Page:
After surgery, you will need a new nutrition plan. Discuss this in detail with your surgeon and/or dietitian as they can help you learn about and get used to the changes in lifestyle and eating habits you need to make.
It is very important to follow the eating and drinking instructions starting right after the operation to allow the new stomach structure to heal completely and in the right position. This may take a month or more. It is also important, especially in the early weeks, not to stretch the small stomach pouch above the band. Vomiting can stretch it, so it is important not to vomit. Vomiting can increase the chance of stomach tissue slipping through the band.
The First Few Days Post-Surgery
Right after the operation you can take an occasional sip of water or suck on an ice
cube. You shouldn't drink more than this. The day after the operation, you can take a
little more fluid but only a small amount at a time. Besides water, you should also
choose clear liquids that have an adequate number of calories. To prevent nausea and
vomiting, do not drink too much.
Liquid Diet (1-2 weeks post-op)
The goal during this early post-operative period is to protect the small stomach pouch. Only thin liquids can be tolerated at this time. It is also important to keep hydrated with lots of water. Other liquids recommended during this phase include:
Pureed Foods (3-4 weeks post-op)
During this phase you may start having slightly textured foods. Aim for the consistency of baby foods. This will help you transition to more solid foods later. Because protein is so important to help you maintain muscle while you are losing weight, eat protein-rich foods first, and then move on to fruits and vegetables.
Foods in this stage may include:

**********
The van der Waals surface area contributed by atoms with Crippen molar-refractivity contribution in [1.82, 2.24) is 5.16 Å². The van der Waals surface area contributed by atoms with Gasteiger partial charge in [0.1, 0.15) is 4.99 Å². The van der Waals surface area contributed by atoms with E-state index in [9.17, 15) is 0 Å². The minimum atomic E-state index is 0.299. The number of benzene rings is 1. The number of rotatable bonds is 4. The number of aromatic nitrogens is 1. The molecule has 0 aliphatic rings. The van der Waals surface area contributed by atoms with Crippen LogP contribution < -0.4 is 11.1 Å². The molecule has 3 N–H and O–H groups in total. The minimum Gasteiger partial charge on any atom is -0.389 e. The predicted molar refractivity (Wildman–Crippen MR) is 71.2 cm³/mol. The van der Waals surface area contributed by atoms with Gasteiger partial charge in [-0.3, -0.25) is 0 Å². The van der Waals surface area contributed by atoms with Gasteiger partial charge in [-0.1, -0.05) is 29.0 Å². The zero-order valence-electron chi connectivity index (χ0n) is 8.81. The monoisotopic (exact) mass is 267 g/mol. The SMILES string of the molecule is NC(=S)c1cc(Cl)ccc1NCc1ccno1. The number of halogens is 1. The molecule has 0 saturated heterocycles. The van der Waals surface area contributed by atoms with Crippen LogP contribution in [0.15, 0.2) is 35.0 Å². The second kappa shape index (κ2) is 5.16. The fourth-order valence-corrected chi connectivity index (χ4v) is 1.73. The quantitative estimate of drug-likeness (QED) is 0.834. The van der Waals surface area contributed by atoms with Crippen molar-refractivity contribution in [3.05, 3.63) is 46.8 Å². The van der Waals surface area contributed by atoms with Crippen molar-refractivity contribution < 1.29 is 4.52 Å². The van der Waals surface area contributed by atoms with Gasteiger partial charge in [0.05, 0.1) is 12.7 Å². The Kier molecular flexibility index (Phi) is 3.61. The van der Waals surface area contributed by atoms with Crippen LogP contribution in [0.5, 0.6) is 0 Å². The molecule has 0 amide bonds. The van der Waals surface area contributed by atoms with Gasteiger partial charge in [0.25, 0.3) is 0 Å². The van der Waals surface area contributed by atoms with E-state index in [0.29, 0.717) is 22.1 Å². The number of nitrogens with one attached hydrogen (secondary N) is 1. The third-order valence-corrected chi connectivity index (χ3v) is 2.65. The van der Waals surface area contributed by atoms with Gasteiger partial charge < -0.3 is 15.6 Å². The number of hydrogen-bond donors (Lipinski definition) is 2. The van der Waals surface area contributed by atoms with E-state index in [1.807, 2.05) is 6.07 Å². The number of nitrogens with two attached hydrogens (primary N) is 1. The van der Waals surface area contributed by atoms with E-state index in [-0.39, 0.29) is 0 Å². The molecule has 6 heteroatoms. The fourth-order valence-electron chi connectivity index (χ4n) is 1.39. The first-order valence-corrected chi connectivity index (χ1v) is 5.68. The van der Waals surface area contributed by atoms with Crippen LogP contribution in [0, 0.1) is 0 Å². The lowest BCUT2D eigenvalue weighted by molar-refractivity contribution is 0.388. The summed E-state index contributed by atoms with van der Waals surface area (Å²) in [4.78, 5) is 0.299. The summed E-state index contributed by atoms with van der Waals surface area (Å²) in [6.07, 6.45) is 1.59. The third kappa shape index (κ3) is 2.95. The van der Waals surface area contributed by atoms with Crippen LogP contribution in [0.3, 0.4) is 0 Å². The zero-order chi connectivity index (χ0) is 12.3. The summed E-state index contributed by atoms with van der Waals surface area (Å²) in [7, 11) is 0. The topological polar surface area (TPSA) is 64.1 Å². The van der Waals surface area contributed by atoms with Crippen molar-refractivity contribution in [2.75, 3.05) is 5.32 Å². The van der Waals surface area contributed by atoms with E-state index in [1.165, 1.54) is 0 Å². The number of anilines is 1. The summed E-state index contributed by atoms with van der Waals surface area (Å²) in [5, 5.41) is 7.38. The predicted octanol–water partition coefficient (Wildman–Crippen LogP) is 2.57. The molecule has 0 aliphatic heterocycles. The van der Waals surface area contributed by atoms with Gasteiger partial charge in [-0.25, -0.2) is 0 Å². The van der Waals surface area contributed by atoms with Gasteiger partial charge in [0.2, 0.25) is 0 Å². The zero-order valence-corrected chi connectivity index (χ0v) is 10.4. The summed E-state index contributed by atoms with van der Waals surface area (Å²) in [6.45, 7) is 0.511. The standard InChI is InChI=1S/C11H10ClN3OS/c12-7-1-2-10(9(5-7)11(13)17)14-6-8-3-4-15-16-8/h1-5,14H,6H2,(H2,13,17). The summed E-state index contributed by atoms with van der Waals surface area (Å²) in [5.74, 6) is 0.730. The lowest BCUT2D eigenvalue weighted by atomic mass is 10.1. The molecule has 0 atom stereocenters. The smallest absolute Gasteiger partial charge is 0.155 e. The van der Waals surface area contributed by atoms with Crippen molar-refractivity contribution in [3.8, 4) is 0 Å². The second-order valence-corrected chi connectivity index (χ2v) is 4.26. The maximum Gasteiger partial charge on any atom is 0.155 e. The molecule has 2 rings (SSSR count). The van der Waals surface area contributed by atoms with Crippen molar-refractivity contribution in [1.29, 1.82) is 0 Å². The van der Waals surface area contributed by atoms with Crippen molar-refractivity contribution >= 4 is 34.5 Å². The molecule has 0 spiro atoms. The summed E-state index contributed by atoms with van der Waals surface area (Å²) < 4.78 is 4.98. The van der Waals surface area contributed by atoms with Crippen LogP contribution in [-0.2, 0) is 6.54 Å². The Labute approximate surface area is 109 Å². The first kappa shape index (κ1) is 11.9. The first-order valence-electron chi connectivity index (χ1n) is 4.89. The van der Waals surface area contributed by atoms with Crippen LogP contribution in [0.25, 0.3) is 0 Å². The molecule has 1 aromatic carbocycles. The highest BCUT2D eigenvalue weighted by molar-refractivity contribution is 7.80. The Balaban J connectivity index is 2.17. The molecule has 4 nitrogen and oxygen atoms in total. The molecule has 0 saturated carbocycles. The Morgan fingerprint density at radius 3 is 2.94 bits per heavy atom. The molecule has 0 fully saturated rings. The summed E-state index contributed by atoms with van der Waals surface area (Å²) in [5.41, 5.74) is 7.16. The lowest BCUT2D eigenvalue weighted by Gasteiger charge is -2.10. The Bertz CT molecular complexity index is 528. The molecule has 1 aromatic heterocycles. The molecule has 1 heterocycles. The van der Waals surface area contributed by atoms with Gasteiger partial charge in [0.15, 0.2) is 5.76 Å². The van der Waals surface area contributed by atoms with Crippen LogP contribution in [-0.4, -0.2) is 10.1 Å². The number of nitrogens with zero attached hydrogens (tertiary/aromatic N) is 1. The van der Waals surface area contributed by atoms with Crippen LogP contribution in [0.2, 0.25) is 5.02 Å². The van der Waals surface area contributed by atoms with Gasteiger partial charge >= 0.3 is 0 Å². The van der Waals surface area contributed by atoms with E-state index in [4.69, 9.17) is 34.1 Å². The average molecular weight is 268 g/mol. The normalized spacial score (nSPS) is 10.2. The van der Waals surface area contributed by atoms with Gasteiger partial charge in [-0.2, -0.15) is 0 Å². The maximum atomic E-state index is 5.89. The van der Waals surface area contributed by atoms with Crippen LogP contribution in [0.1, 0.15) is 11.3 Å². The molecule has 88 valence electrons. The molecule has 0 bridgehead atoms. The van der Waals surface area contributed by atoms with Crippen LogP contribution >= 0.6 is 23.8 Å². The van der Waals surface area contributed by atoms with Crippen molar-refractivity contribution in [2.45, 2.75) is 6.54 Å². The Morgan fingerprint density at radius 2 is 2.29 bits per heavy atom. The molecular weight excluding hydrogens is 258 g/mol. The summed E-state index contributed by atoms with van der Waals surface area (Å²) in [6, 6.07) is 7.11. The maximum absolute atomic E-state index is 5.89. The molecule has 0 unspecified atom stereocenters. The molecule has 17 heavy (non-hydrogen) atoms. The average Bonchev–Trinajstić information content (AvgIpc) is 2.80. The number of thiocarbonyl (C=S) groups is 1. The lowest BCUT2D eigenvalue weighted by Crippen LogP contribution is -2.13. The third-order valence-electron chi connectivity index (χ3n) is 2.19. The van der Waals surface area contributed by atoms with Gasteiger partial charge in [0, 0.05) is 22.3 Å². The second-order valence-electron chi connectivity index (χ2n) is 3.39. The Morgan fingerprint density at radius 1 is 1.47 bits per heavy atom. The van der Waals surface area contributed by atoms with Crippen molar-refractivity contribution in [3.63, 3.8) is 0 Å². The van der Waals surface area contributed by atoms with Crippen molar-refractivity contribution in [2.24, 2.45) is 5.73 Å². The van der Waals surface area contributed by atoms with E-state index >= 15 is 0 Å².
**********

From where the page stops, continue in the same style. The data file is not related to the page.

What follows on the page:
In the first few weeks you may be able to eat foods that might not be allowed in your
diet later as these foods may contain too many calories. It is more important in the
first few weeks to let your stomach adjust to the LAP-BAND System than it is to lose
weight. Also, your timing and progression into each dietary phase may vary. In general, you should follow the advice of your surgeon and/or dietitian about nutrition.
Soft Foods (5 weeks post-op)
Your meals can now include tender cooked foods like fish and ground turkey. Now
that you can chew, make it a habit to chew foods well. If you have dentures, be sure
to cut your food into small pieces and chew it thoroughly. If you don't follow these precautions, you may experience vomiting, stomach irritation and swelling. You could also have stoma obstruction.
If solid foods cause nausea and vomiting, go back to the liquid diet you had earlier.
Then you can slowly add soft foods and eventually transition to solid foods. Always
ask for advice from your doctor or dietitian that is specific to your situation. Vomiting
may increase the incidence of band slippage, stomach slippage, or stretching of the small stomach pouch above the band.
Your New Nutrition Plan
When you can eat solid foods without problems you will need to pay close attention to your diet. Liquids will pass through the reduced stomach pouch quickly and will not make you feel full. The LAP-BAND was designed to restrict solids, not liquids. Drinking liquids during or immediately after meals tends to flush food through the pouch and you will not get the prolonged feeling of satiety needed to help you eat less.
Staying hydrated throughout the day is important. Drink at least 6-8 cups of water
per day and make sure you consume them between meals.
Many patients have a difficult time with solid foods during the morning hours. If this is the case for you, you can open up your LAP-BAND by starting with a couple of glasses of liquids before your first meal.
Too much food or big chunks of food can block the stomach pouch outlet. You can avoid this problem by chewing food well and eating small bits at a time. It is important to remember that your new stoma opening is approximately the size of a dime. Chew your food adequately so that it can easily fit through the opening.
Eat only three small meals a day and make sure that these meals contain adequate nutrients. Your stomach can only hold about 1/4 cup of food or 2 oz. at a time. Stop
eating when your hunger is gone or when you feel comfortable.
You may find that the small stomach pouch makes digestion of high-fiber, high-fat and
dry foods more difficult. Tolerance will vary from person to person. Ask your surgeon
and/or dietitian about your food choices.